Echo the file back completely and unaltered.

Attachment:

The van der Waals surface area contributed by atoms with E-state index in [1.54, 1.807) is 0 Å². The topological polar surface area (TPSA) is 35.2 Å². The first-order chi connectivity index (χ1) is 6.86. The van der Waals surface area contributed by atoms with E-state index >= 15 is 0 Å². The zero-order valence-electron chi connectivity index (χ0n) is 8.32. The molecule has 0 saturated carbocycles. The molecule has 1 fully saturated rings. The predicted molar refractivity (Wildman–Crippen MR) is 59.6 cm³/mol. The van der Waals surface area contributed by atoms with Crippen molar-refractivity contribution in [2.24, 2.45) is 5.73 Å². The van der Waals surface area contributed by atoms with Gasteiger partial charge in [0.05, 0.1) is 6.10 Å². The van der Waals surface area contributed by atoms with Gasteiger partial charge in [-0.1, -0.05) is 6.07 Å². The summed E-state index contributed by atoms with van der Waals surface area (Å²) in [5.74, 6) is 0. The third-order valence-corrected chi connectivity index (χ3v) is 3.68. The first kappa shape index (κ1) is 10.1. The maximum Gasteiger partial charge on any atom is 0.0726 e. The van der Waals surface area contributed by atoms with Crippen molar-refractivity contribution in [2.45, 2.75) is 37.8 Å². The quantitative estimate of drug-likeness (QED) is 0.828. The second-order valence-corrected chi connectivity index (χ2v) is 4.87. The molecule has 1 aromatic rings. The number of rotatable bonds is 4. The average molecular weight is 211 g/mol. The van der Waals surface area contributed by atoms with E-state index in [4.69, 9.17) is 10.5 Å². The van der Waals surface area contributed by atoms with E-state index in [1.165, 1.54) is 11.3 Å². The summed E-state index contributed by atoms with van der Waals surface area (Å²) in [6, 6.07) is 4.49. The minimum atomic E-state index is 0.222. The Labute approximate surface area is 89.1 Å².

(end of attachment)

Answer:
The van der Waals surface area contributed by atoms with E-state index in [1.54, 1.807) is 0 Å². The topological polar surface area (TPSA) is 35.2 Å². The first-order chi connectivity index (χ1) is 6.86. The van der Waals surface area contributed by atoms with E-state index >= 15 is 0 Å². The zero-order valence-electron chi connectivity index (χ0n) is 8.32. The molecule has 0 saturated carbocycles. The molecule has 1 fully saturated rings. The predicted molar refractivity (Wildman–Crippen MR) is 59.6 cm³/mol. The van der Waals surface area contributed by atoms with Crippen molar-refractivity contribution in [2.24, 2.45) is 5.73 Å². The van der Waals surface area contributed by atoms with Gasteiger partial charge in [0.05, 0.1) is 6.10 Å². The van der Waals surface area contributed by atoms with Gasteiger partial charge in [-0.1, -0.05) is 6.07 Å². The summed E-state index contributed by atoms with van der Waals surface area (Å²) in [5.74, 6) is 0. The third-order valence-corrected chi connectivity index (χ3v) is 3.68. The first kappa shape index (κ1) is 10.1. The maximum Gasteiger partial charge on any atom is 0.0726 e. The van der Waals surface area contributed by atoms with Crippen molar-refractivity contribution in [2.45, 2.75) is 37.8 Å². The quantitative estimate of drug-likeness (QED) is 0.828. The second-order valence-corrected chi connectivity index (χ2v) is 4.87. The molecule has 1 aromatic rings. The number of rotatable bonds is 4. The average molecular weight is 211 g/mol. The van der Waals surface area contributed by atoms with E-state index in [4.69, 9.17) is 10.5 Å². The van der Waals surface area contributed by atoms with E-state index in [1.165, 1.54) is 11.3 Å². The summed E-state index contributed by atoms with van der Waals surface area (Å²) in [6, 6.07) is 4.49. The minimum atomic E-state index is 0.222. The Labute approximate surface area is 89.1 Å².